“How to Blow Up a Pipeline,” the controversial eco-thriller that premiered at the Toronto International Film Festival in 2022 and recently arrived on Hulu, didn’t include a mustache-twirling bad guy or a cat-stroking puppet master. It opted for a villainous force, one without a shape or face: climate change. 

The threat of climate change fuels the actions of the film’s central crime, which is the destruction of an oil pipeline in Texas as a means of protest. The climate crisis looms over each character in the film, pressing them into acts of terrorism they view as essential and justified. 

“How to Blow Up a Pipeline” is the most recent example of a growing trend in the film industry: replacing traditional villains with the threat of climate change. 

Films focusing on climate change garnered critical praise in recent years. The 2022 and 2023 Academy Awards both featured Best Picture nominees with environmentalist messaging such as “Don’t Look Up” and “Dune” in 2022 and “Avatar: The Way of Water” in 2023.

A comet shouldered the crisis’s role in “Don’t Look Up,” while “Dune’s” tale of resource exploitation amidst indigenous relocation is a thinly veiled allegory for humanity’s destructive actions across the globe.

The “Avatar” sequel took a similar approach to ”Dune,” examining mankind’s disastrous impacts on nature through the lens of an intergalactic megacorporation’s exploitation of an indigenous culture.

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These films reflect an increase in climate change-fueled anxiety. A 2021 study found that 59 percent of young people aged 16 to 25 were very or extremely worried about climate change, and a further 84 percent were at least moderately worried. The reality of these fears is on our campus this week, as temperatures soar near 100 degrees in a September heat wave.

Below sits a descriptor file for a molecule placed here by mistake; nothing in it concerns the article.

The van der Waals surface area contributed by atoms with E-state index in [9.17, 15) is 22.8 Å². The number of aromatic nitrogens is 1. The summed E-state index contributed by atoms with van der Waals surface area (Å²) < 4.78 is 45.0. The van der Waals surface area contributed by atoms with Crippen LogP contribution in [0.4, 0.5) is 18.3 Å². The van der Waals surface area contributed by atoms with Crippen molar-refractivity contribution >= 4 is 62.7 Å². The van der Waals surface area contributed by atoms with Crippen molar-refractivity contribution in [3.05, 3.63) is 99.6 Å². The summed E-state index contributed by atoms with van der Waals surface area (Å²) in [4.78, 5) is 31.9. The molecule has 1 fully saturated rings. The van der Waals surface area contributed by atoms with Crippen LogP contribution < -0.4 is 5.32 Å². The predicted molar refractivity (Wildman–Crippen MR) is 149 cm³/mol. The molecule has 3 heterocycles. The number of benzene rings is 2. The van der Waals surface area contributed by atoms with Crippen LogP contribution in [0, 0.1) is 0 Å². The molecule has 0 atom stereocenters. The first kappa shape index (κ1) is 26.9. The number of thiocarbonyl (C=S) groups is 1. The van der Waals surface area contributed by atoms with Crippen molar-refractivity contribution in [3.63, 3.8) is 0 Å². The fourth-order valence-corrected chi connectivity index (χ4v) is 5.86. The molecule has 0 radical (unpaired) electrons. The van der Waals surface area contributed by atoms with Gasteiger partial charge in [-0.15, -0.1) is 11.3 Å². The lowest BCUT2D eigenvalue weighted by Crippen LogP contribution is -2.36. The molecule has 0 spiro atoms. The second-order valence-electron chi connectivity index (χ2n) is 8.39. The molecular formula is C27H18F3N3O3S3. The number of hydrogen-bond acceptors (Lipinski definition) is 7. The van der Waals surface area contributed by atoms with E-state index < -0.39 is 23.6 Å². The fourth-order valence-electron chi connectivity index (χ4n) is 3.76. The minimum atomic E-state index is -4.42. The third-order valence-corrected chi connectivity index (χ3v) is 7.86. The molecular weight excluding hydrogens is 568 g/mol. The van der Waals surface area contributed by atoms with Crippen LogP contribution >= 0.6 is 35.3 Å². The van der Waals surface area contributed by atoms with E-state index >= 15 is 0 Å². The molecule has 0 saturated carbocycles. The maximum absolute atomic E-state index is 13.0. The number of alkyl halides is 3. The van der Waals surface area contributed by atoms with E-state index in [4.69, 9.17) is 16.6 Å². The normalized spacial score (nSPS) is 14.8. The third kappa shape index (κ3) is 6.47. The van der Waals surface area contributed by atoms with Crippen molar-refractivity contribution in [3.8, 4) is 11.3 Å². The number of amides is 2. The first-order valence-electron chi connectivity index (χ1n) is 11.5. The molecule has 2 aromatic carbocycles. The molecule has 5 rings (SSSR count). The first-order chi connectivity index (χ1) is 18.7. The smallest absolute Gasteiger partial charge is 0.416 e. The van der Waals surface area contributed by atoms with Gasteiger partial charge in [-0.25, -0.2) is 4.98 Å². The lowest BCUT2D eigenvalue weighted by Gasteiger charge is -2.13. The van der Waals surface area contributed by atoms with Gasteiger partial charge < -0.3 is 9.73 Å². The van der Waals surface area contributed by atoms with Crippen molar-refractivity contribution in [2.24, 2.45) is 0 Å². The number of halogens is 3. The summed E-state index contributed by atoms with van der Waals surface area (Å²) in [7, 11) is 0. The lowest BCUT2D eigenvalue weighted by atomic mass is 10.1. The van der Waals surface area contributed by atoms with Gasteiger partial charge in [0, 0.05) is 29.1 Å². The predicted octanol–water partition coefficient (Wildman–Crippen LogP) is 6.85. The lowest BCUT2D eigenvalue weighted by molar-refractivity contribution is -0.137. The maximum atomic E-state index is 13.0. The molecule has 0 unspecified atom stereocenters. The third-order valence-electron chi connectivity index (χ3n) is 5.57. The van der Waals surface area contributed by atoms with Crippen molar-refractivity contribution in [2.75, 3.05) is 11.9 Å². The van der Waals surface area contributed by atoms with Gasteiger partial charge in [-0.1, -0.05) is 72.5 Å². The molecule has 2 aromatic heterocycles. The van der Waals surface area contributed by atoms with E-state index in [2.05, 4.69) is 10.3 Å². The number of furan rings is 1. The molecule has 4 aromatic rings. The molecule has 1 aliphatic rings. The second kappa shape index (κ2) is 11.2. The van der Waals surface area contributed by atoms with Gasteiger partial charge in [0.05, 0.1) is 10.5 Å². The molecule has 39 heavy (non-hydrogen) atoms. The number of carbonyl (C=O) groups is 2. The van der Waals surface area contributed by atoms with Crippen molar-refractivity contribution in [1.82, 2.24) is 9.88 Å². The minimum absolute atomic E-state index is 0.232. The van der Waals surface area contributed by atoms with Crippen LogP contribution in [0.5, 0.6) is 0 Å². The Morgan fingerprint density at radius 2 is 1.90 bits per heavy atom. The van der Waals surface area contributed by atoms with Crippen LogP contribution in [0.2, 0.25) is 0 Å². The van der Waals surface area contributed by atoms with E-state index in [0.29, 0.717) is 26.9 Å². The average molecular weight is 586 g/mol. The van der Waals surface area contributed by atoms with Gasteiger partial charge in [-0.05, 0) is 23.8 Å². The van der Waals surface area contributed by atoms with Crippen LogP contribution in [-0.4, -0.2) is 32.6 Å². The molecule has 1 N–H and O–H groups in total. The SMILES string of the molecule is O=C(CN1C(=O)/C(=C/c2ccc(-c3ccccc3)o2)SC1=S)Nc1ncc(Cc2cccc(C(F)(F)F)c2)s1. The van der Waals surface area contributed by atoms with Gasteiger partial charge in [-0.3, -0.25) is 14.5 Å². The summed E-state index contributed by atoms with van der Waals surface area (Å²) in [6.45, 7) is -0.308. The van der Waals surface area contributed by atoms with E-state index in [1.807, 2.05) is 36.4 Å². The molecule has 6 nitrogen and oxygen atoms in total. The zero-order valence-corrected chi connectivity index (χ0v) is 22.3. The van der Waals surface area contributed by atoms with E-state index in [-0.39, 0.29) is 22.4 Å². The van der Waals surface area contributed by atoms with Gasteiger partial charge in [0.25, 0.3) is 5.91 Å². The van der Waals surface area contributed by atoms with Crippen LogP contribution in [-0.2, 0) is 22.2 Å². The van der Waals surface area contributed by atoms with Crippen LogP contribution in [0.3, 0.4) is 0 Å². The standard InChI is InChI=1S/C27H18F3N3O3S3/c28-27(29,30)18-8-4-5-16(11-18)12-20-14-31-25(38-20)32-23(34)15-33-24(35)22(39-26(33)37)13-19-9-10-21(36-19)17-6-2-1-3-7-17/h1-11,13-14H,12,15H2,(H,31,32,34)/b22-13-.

Hollywood’s recent focus on climate change as an antagonizing force is a dramatic shift away from the 2010s. Climate change was often used as motivation for an environmentalist villain instead of the villain itself.

“Kingsman: The Secret Service” saw a British spy organization face up against Samuel L. Jackson’s Valentine, a billionaire hellbent on depopulation as a means of ending the climate crisis. Thanos, from Marvel Studios’ “Avengers: Infinity War” and “Avengers: Endgame” had a similar goal as the extermination of half of the universe’s population to reduce resource overconsumption.

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Other comic book films, such as “Venom” and “Aquaman,” contained villains that wanted to evolve humanity away from their destructive ways or vanquish the polluting species altogether. These films took environmentalism to its most extreme, turning admirable beliefs into villainous motives.

A post-pandemic Hollywood responded to growing anxieties about the climate crisis by axing this trope, replacing the eco-terrorist with the ecological disaster itself. In some cases, such as “How to Blow Up a Pipeline,” those formerly villainous characters become morally gray protagonists fighting for a better world. Film, like all art forms, is a reflection of the world we live in. As the climate crisis worsens, its presence in popular media will likely grow to create a new kind of disaster movie: the climate change film.